Hindi Language Blog

Superwoman Has Arrived Posted by on Apr 3, 2019 in Hindi Language

सुपरवुमन पहुँच गई है ।

Anyone who watches YouTube is probably familiar with the name Lilly Singh. Recently, NBC announced that Singh, whom Forbes declared as one of the highest-earning (सबसे ज़्यादा कमाने वाली/sabse zyaada kamaane vaali. In this sentence: सबसे ज़्यादा कमाने वालों में से एक है) YouTube stars in 2017, will be hosting her own talk show called “A Little Late with Lilly Singh” that will replace Carson Daly’s “Last Call.” This is exciting news as not only is an extraordinarily talented (हुनरमंद/hunarmand) and successful (सफ़ल/safal) YouTube star making the transition from the online platform to television, but a female host is going to take her place in an arena – that of late-night TV – that has long been occupied almost solely by male hosts. In this blog, we’ll be learning a little more about this influential (असरदार/asardaar) Indo-Canadian and the types of issues (मुद्दे/mudde, sing: मुद्दा=mudda) she tackles in her  videos.

Lilly Singh. Image by Gage Skidmore on Wikimedia Commons, licensed under CC BY-SA 3.0.

Born in 1988 in Scarborough, Ontario to Punjabi parents, Singh would often use her experiences (अनुभव/anubhav) as a second-generation (दूसरी पीढ़ी/doosri peerdhee) Indo-Canadian in her videos. In fact, one of her most popular (लोकप्रिय/lokpriya) series features hilarious (मज़ेदार/mazedaar, हास्यक/haasyak) videos that star her fictitious parents (both of whom are played by Singh) and function as light-hearted commentary on how Indian and Canadian culture occasionally collide. During her visits to India, Singh felt progressively more connected to Punjabi culture, which inspired further comedic videos about Indian and Canadian culture clashes, misunderstandings (ग़लतफ़हमियाँ=galatfehmiyaan, sing: ग़लतफ़हमी) and popular misconceptions about India and Indian culture. Although she graduated with a degree in Psychology from York University, Singh began experimenting with YouTube videos early on as a way to deal with her depression. Gradually, she became highly successful and garnered numerous followers around the world, numbering over 14 million today, who know her by the moniker “Superwoman,” which plays on a childhood notion that she was capable of anything she set her mind to.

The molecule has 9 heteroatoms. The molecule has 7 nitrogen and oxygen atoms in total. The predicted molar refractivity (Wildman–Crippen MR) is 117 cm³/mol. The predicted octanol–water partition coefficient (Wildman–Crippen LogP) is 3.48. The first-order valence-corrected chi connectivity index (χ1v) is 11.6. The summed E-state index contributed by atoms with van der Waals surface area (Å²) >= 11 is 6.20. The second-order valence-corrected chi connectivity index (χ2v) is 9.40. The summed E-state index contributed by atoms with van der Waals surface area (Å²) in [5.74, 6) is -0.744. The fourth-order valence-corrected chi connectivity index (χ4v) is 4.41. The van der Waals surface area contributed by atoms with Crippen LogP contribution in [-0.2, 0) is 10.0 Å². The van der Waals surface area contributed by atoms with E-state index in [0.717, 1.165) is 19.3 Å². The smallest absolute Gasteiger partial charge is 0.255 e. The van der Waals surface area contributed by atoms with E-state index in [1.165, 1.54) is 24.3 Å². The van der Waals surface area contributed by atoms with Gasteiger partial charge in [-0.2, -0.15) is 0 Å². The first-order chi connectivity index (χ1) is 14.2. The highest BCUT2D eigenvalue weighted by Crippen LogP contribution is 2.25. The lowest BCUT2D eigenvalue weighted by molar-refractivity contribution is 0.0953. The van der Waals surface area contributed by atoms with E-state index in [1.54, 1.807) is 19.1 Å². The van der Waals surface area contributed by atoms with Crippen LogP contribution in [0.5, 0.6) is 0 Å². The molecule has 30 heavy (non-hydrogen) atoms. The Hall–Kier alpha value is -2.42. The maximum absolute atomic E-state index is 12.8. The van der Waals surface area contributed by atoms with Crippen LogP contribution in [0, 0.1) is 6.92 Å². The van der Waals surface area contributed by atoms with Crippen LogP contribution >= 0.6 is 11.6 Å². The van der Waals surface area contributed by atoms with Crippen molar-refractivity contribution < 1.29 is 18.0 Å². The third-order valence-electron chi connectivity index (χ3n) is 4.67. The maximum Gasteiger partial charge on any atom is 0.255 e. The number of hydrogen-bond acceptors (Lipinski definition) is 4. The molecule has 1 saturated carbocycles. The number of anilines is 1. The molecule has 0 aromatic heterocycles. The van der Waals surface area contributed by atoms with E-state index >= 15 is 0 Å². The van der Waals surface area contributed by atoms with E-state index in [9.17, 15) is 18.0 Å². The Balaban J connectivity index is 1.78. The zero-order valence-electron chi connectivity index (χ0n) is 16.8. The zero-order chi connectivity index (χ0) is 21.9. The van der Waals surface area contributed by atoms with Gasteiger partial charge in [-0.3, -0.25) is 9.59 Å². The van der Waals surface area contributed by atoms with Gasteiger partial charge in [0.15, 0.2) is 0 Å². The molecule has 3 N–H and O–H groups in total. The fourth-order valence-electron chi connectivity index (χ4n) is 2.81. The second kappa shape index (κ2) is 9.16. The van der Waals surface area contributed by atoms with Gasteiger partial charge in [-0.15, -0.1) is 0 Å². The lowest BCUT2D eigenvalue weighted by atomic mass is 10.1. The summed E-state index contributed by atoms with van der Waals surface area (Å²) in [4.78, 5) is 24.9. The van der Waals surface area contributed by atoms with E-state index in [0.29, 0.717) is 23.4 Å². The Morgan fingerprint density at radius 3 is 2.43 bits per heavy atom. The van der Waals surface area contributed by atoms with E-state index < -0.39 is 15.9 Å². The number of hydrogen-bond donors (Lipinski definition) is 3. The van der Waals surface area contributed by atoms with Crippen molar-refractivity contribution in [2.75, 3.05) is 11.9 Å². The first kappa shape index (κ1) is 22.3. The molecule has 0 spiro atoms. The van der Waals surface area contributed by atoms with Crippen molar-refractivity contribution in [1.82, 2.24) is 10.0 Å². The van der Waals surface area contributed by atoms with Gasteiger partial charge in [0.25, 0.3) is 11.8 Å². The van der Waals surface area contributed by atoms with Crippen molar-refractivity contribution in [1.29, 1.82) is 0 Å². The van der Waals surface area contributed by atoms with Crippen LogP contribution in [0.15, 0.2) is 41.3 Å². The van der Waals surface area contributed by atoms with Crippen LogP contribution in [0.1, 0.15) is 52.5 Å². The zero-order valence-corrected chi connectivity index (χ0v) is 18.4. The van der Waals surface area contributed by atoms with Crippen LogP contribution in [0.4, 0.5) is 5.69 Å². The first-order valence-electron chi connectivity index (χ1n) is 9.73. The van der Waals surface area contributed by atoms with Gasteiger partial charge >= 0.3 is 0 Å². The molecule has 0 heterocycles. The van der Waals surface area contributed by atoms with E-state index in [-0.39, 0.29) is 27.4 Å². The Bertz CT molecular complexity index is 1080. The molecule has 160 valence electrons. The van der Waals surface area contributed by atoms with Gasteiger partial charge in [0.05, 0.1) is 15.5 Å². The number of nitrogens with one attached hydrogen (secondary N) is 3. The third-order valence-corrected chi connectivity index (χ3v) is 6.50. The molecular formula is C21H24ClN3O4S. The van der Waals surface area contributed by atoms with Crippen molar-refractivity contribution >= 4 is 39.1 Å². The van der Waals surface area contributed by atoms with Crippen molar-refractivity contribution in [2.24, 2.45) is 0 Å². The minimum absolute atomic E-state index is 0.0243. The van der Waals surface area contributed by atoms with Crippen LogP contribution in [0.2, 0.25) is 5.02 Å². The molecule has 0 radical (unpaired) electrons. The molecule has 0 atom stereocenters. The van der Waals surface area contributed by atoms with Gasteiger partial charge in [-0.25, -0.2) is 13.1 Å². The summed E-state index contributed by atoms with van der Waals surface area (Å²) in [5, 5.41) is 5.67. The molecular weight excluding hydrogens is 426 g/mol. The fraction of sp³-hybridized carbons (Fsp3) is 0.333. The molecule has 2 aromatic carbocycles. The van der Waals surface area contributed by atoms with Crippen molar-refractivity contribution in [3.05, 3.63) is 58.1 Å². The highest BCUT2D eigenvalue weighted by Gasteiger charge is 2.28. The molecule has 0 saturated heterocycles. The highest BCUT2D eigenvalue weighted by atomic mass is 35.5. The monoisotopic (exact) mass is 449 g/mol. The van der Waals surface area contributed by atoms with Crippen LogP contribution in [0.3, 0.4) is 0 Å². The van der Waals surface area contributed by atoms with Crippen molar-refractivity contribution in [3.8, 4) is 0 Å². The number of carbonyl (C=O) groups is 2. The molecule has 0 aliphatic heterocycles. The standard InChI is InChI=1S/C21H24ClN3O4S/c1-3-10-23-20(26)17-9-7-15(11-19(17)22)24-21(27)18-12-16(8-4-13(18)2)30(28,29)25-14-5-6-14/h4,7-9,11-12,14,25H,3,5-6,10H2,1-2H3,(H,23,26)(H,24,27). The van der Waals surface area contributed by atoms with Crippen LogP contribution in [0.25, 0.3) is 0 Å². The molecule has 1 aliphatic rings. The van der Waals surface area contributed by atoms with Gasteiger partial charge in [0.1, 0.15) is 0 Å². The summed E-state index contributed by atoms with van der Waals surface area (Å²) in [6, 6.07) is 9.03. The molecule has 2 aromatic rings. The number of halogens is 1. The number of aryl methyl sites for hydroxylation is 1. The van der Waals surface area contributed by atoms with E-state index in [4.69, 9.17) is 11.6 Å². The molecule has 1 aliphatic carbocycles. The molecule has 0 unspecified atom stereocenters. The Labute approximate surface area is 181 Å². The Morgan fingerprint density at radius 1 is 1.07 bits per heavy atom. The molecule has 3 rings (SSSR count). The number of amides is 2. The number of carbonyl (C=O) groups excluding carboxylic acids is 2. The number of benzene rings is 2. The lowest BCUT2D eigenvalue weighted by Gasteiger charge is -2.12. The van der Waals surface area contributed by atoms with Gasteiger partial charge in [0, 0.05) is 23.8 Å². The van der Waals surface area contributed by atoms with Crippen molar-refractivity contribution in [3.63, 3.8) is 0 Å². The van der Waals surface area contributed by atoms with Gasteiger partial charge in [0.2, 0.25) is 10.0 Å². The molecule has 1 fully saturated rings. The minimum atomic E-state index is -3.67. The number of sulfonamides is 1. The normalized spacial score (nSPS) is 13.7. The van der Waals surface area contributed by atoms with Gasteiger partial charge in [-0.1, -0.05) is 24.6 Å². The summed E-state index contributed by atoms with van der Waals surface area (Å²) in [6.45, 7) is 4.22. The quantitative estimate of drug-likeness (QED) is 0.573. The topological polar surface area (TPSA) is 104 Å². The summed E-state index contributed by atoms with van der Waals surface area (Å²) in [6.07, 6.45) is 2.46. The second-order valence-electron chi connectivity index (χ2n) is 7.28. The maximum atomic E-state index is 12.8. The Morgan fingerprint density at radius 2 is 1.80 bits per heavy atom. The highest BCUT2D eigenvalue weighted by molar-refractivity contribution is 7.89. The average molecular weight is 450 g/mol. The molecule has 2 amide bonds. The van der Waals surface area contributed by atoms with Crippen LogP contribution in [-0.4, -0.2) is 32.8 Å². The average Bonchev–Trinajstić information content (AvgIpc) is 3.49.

Singh is known not only for her hilarious videos and multi-talented persona (she acts – playing multiple characters in the same video oftentimes – dances and raps), but for her dedication to her fans. As Singh has become more and more successful and amassed greater wealth (धन/dhan, दौलत/daulat), she has given back to fans (प्रशंसक/prashansak) by asking them directly about their personal struggles (परेशानी/pareshaani, दिक्कत/dikkat) and offering them financial support. An article on BBC Hindi recounts her many generous (उदार/udaar, दानी/daani) efforts to help her fans in times of hardship. When asked to share some of the personal struggles they are currently facing, one of her fans, 18-year-old Uma, related how Lilly offered her money to take her sick (बीमार/beemaar) mother out for a nice dinner. Uma was speechless (अवाक/avaak) with gratitude at this offer, but she is not alone as a recipient of Lilly’s now-famous generosity.